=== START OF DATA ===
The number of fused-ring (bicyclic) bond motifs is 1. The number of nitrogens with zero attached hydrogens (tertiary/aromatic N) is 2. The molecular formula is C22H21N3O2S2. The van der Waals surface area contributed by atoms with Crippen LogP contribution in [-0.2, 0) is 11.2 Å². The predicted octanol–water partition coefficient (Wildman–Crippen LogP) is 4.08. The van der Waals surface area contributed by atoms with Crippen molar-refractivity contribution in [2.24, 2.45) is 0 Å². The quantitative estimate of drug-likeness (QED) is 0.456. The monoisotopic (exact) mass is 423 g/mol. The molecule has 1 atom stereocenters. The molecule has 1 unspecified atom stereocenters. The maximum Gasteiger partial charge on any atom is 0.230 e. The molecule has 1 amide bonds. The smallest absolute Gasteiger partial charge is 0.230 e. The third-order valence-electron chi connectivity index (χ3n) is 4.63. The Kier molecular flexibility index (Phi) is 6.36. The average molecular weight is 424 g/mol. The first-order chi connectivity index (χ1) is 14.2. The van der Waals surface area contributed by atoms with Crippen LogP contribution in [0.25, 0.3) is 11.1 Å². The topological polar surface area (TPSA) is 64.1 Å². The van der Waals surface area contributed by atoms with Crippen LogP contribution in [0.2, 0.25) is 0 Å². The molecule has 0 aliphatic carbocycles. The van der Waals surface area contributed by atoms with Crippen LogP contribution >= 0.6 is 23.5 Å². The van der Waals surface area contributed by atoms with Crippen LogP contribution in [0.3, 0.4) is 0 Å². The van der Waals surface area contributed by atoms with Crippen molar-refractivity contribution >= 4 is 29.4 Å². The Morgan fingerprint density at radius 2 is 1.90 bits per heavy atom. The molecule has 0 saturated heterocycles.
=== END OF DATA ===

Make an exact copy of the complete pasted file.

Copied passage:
The number of fused-ring (bicyclic) bond motifs is 1. The number of nitrogens with zero attached hydrogens (tertiary/aromatic N) is 2. The molecular formula is C22H21N3O2S2. The van der Waals surface area contributed by atoms with Crippen LogP contribution in [-0.2, 0) is 11.2 Å². The predicted octanol–water partition coefficient (Wildman–Crippen LogP) is 4.08. The van der Waals surface area contributed by atoms with Crippen molar-refractivity contribution in [2.24, 2.45) is 0 Å². The quantitative estimate of drug-likeness (QED) is 0.456. The monoisotopic (exact) mass is 423 g/mol. The molecule has 1 atom stereocenters. The molecule has 1 unspecified atom stereocenters. The maximum Gasteiger partial charge on any atom is 0.230 e. The molecule has 1 amide bonds. The smallest absolute Gasteiger partial charge is 0.230 e. The third-order valence-electron chi connectivity index (χ3n) is 4.63. The Kier molecular flexibility index (Phi) is 6.36. The average molecular weight is 424 g/mol. The first-order chi connectivity index (χ1) is 14.2. The van der Waals surface area contributed by atoms with Crippen LogP contribution in [0.25, 0.3) is 11.1 Å². The topological polar surface area (TPSA) is 64.1 Å². The van der Waals surface area contributed by atoms with Crippen LogP contribution in [0.2, 0.25) is 0 Å². The molecule has 0 aliphatic carbocycles. The van der Waals surface area contributed by atoms with Crippen LogP contribution >= 0.6 is 23.5 Å². The van der Waals surface area contributed by atoms with Crippen LogP contribution in [0.3, 0.4) is 0 Å². The van der Waals surface area contributed by atoms with Crippen molar-refractivity contribution >= 4 is 29.4 Å². The Morgan fingerprint density at radius 2 is 1.90 bits per heavy atom. The molecule has 0 saturated heterocycles.